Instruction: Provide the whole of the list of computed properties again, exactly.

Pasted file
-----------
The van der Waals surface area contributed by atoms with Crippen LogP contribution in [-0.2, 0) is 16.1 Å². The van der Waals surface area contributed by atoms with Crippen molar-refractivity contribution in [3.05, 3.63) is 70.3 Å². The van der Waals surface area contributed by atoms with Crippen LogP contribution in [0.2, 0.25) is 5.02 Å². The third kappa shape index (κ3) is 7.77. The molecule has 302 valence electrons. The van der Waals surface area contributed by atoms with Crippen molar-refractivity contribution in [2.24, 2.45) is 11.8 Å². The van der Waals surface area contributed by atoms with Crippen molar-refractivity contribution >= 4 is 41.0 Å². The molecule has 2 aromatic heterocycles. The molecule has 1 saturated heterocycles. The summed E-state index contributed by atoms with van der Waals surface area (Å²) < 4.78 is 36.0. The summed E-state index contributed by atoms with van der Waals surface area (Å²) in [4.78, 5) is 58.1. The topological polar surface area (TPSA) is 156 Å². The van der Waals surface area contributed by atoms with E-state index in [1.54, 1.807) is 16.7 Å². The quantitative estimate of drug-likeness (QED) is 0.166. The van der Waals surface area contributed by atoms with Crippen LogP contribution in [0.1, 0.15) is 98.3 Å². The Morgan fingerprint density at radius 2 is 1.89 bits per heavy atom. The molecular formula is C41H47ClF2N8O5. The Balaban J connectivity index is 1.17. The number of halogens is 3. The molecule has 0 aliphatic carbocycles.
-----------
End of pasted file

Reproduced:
The van der Waals surface area contributed by atoms with Crippen LogP contribution in [-0.2, 0) is 16.1 Å². The van der Waals surface area contributed by atoms with Crippen molar-refractivity contribution in [3.05, 3.63) is 70.3 Å². The van der Waals surface area contributed by atoms with Crippen LogP contribution in [0.2, 0.25) is 5.02 Å². The third kappa shape index (κ3) is 7.77. The molecule has 302 valence electrons. The van der Waals surface area contributed by atoms with Crippen molar-refractivity contribution in [2.24, 2.45) is 11.8 Å². The van der Waals surface area contributed by atoms with Crippen molar-refractivity contribution >= 4 is 41.0 Å². The molecule has 2 aromatic heterocycles. The molecule has 1 saturated heterocycles. The summed E-state index contributed by atoms with van der Waals surface area (Å²) < 4.78 is 36.0. The summed E-state index contributed by atoms with van der Waals surface area (Å²) in [4.78, 5) is 58.1. The topological polar surface area (TPSA) is 156 Å². The van der Waals surface area contributed by atoms with E-state index in [1.54, 1.807) is 16.7 Å². The quantitative estimate of drug-likeness (QED) is 0.166. The van der Waals surface area contributed by atoms with Crippen LogP contribution in [0.1, 0.15) is 98.3 Å². The Morgan fingerprint density at radius 2 is 1.89 bits per heavy atom. The molecular formula is C41H47ClF2N8O5. The Balaban J connectivity index is 1.17. The number of halogens is 3. The molecule has 0 aliphatic carbocycles.